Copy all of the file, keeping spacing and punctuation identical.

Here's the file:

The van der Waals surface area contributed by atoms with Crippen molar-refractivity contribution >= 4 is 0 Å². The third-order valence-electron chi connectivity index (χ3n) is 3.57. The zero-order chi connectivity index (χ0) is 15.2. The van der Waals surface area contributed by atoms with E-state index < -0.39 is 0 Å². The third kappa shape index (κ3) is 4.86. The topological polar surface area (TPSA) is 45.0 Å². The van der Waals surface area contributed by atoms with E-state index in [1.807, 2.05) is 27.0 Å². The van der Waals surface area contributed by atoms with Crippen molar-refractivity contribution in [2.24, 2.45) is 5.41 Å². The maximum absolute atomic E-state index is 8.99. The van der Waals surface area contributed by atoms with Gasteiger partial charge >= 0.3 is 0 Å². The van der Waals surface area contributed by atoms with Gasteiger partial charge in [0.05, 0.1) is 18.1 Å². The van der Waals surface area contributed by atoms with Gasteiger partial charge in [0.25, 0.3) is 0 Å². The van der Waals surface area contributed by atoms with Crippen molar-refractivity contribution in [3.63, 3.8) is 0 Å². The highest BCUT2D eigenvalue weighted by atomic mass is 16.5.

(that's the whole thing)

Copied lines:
The van der Waals surface area contributed by atoms with Crippen molar-refractivity contribution >= 4 is 0 Å². The third-order valence-electron chi connectivity index (χ3n) is 3.57. The zero-order chi connectivity index (χ0) is 15.2. The van der Waals surface area contributed by atoms with E-state index < -0.39 is 0 Å². The third kappa shape index (κ3) is 4.86. The topological polar surface area (TPSA) is 45.0 Å². The van der Waals surface area contributed by atoms with E-state index in [1.807, 2.05) is 27.0 Å². The van der Waals surface area contributed by atoms with Crippen molar-refractivity contribution in [2.24, 2.45) is 5.41 Å². The maximum absolute atomic E-state index is 8.99. The van der Waals surface area contributed by atoms with Gasteiger partial charge >= 0.3 is 0 Å². The van der Waals surface area contributed by atoms with Gasteiger partial charge in [0.05, 0.1) is 18.1 Å². The van der Waals surface area contributed by atoms with Gasteiger partial charge in [0.25, 0.3) is 0 Å². The van der Waals surface area contributed by atoms with Crippen molar-refractivity contribution in [3.63, 3.8) is 0 Å². The highest BCUT2D eigenvalue weighted by atomic mass is 16.5.